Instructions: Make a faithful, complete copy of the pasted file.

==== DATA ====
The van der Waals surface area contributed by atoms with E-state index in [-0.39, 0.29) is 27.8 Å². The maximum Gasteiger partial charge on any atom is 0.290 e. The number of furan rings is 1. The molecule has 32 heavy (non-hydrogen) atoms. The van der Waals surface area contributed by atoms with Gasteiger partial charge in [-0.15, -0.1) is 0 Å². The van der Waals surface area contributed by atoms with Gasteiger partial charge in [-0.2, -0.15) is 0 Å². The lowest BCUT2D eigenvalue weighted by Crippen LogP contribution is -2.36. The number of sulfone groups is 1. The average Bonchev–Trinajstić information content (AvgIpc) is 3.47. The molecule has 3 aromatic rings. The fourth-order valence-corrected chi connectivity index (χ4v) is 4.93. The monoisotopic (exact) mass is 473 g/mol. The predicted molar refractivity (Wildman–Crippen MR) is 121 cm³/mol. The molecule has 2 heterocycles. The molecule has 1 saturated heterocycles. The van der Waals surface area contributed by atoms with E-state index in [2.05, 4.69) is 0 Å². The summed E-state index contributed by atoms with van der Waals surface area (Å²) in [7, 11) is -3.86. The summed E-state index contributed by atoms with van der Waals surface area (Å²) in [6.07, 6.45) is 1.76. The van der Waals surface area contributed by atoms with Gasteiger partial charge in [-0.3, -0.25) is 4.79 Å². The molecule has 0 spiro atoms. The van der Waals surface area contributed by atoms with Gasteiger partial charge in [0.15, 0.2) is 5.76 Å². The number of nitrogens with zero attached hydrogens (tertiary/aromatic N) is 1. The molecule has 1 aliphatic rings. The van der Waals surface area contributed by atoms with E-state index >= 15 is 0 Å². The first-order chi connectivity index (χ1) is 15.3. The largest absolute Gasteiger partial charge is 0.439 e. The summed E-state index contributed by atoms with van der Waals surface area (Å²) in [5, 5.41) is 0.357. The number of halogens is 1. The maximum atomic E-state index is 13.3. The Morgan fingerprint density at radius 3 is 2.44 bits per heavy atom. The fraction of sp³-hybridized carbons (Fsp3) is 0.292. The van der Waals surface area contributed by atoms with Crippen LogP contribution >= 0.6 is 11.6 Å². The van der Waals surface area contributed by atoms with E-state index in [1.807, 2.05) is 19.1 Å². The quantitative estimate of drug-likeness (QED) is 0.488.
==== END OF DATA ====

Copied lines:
The van der Waals surface area contributed by atoms with E-state index in [-0.39, 0.29) is 27.8 Å². The maximum Gasteiger partial charge on any atom is 0.290 e. The number of furan rings is 1. The molecule has 32 heavy (non-hydrogen) atoms. The van der Waals surface area contributed by atoms with Gasteiger partial charge in [-0.15, -0.1) is 0 Å². The van der Waals surface area contributed by atoms with Gasteiger partial charge in [-0.2, -0.15) is 0 Å². The lowest BCUT2D eigenvalue weighted by Crippen LogP contribution is -2.36. The number of sulfone groups is 1. The average Bonchev–Trinajstić information content (AvgIpc) is 3.47. The molecule has 3 aromatic rings. The fourth-order valence-corrected chi connectivity index (χ4v) is 4.93. The monoisotopic (exact) mass is 473 g/mol. The predicted molar refractivity (Wildman–Crippen MR) is 121 cm³/mol. The molecule has 2 heterocycles. The molecule has 1 saturated heterocycles. The van der Waals surface area contributed by atoms with E-state index in [2.05, 4.69) is 0 Å². The summed E-state index contributed by atoms with van der Waals surface area (Å²) in [7, 11) is -3.86. The summed E-state index contributed by atoms with van der Waals surface area (Å²) in [6.07, 6.45) is 1.76. The van der Waals surface area contributed by atoms with Gasteiger partial charge in [-0.3, -0.25) is 4.79 Å². The molecule has 0 spiro atoms. The van der Waals surface area contributed by atoms with Gasteiger partial charge in [0.15, 0.2) is 5.76 Å². The number of nitrogens with zero attached hydrogens (tertiary/aromatic N) is 1. The molecule has 1 aliphatic rings. The van der Waals surface area contributed by atoms with E-state index >= 15 is 0 Å². The first-order chi connectivity index (χ1) is 15.3. The largest absolute Gasteiger partial charge is 0.439 e. The summed E-state index contributed by atoms with van der Waals surface area (Å²) in [5, 5.41) is 0.357. The number of halogens is 1. The maximum atomic E-state index is 13.3. The Morgan fingerprint density at radius 3 is 2.44 bits per heavy atom. The fraction of sp³-hybridized carbons (Fsp3) is 0.292. The van der Waals surface area contributed by atoms with Crippen LogP contribution >= 0.6 is 11.6 Å². The van der Waals surface area contributed by atoms with E-state index in [1.807, 2.05) is 19.1 Å². The quantitative estimate of drug-likeness (QED) is 0.488.